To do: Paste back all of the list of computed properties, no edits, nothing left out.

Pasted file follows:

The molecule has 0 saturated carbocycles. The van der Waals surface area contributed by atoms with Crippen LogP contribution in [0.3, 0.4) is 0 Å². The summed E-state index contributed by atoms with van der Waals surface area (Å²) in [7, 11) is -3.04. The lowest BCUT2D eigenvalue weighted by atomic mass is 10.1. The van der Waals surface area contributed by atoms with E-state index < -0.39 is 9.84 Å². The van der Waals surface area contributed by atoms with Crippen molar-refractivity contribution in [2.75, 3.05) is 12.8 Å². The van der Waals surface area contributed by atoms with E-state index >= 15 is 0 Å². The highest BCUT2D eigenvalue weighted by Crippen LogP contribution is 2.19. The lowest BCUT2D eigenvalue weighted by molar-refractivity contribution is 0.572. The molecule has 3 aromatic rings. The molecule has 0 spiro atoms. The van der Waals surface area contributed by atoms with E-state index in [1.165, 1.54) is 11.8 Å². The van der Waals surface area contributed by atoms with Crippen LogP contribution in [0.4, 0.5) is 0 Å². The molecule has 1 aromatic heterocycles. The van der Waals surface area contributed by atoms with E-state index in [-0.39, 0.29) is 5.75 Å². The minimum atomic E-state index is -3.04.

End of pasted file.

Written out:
The molecule has 0 saturated carbocycles. The van der Waals surface area contributed by atoms with Crippen LogP contribution in [0.3, 0.4) is 0 Å². The summed E-state index contributed by atoms with van der Waals surface area (Å²) in [7, 11) is -3.04. The lowest BCUT2D eigenvalue weighted by atomic mass is 10.1. The van der Waals surface area contributed by atoms with E-state index < -0.39 is 9.84 Å². The van der Waals surface area contributed by atoms with Crippen molar-refractivity contribution in [2.75, 3.05) is 12.8 Å². The van der Waals surface area contributed by atoms with E-state index >= 15 is 0 Å². The highest BCUT2D eigenvalue weighted by Crippen LogP contribution is 2.19. The lowest BCUT2D eigenvalue weighted by molar-refractivity contribution is 0.572. The molecule has 3 aromatic rings. The molecule has 0 spiro atoms. The van der Waals surface area contributed by atoms with E-state index in [1.165, 1.54) is 11.8 Å². The van der Waals surface area contributed by atoms with Crippen LogP contribution in [0.4, 0.5) is 0 Å². The molecule has 1 aromatic heterocycles. The van der Waals surface area contributed by atoms with E-state index in [-0.39, 0.29) is 5.75 Å². The minimum atomic E-state index is -3.04.